When in Rome: 8½ ways to integrate with the Italians
We’ve already looked at how best to fit in with the Spanish and the French — now we turn our attention to the Italians. Want to visit the bel paese without faux pas or fashion crimes? Read on.
(For those interested in a more permanent trip, we also have a handy guide to Italianizing yourself.)
1. Behave yourself at the dinner table…
Pizza, lasagne, spaghetti carbonara… the Italians have probably contributed more to the world’s recipe books than the rest of us put together. Thankfully, they don’t ask much in return: just that us tourists play by the rules and stick to the menu. Don’t, for example, even think about asking for chicken pasta — it’s just not a thing in Italy. The same goes for that olive oil/vinegar/bread combo you might have seen in Italian restaurants.
Get a more complete guide here, or check out our Italian cuisine courses to make sure you really know your prosciutto from your pastasciutta.
2. And in the cafe
If food is at the heart of Italian culture, coffee is its lifeblood. And your triple-chocolate soy-milk mochaccino with cinnamon is a blocked artery. Coffee in Italy is serious, but mercifully straightforward: espresso-based drinks with milk are for breakfast — a cappuccino with something sweet makes for a great start to the day. If you need a caffeine hit after lunch, stick to the black stuff. Just order a caffè normale and drink it at the bar.
3. Meet the locals
Those who are fond of personal space might be pleased to hear: Italians are actually a little more reserved than some of their neighbouring countries when it comes to kissing strangers. When you first meet someone in Italy, a handshake will normally suffice. Once you get to know them a little better, you may feel comfortable going for a peck on the cheek. Just remember: left to right.
4. Be fashionably late
If the above goes well, you might score an invite to an Italian party. Good job! Just don’t ruin it by showing up early. When your Italian friend tells you to “be there around eight,” they really mean “please don’t arrive before eight-thirty. I won’t be ready.” Bringing wine is encouraged, but make sure it’s a good one.
5. In fact, just be plain fashionable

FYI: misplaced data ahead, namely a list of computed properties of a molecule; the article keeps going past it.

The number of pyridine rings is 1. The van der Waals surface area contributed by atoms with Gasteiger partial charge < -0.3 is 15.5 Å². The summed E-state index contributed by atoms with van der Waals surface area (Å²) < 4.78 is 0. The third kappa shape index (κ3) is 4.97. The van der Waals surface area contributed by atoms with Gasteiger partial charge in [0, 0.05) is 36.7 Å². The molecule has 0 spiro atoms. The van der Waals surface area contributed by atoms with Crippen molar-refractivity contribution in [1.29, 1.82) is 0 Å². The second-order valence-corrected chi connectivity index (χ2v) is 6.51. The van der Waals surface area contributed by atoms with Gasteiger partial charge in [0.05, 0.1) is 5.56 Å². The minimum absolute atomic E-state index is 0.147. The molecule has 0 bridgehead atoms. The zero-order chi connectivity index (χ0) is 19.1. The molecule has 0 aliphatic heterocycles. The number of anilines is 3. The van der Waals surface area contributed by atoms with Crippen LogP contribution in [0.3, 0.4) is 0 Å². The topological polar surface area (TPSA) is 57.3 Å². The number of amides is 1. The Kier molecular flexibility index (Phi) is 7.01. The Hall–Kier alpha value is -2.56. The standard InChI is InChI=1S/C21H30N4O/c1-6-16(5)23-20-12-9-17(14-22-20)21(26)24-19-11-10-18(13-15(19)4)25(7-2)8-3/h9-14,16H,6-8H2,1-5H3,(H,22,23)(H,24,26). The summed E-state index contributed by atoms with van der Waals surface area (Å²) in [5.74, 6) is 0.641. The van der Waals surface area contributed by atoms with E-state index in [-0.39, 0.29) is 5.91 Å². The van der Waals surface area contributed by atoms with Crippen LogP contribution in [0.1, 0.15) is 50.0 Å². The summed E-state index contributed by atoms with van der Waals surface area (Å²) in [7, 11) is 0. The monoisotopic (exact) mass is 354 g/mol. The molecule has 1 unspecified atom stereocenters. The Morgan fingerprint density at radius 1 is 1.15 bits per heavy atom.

Face it: the Italians will be better dressed than you. But that doesn’t mean you need to feel out of place. First off, you’re going to want to avoid the socks and sandals look, (but you knew that, right?). Also on the list of no-nos in most places are sportswear, beachwear and anything threadbare. Oh, and if you plan on seeing the inside of Italy’s spectacular religious buildings, you’d better keep those shoulders covered. They may not let you in otherwise.
6. Plan ahead
A little preparation goes a long way in much of Italy. Taxis, for example, need to be booked in advance. You can try to flag one down if you like, but the driver will probably just wave back. It’s also a good idea to purchase tickets for museums and other major attractions in advance. If nothing else, there’s so much to do and see that prioritisation is vital to your holiday bliss.
7. Learn the lingo…
We’ve said it before, but it bears repeating: a little lingo goes a long way. It really can make all the difference between spending your whole vacation (and your whole budget) in mediocre tourist traps, and spending it immersed in a new culture full of surprises and lasting memories. We’ve even got Italian holiday courses to get you up to speed quickly.
8. Or use your hands
Italians are famously animated when they speak, but it’s not for theatrical effect. There’s a whole pseudo-language in these gestures — they carry real meaning, altering the nature of what’s being said or conveying ideas all of their own. Italian artist and designer Bruno Munari even put together a visual dictionary for those who want a pocket-sized primer.
8½. If all else fails…
Speak English… kinda. Just as Italian has given the English language such gems as graffiti and broccoli, us anglophones have made some interesting contributions the other way. When Italian migrants first arrived in New York, they assimilated the English they heard into their own language, but not before adding a dash of style: shoeshine became sciuscià, car became carro and “hurry up” became orrioppo.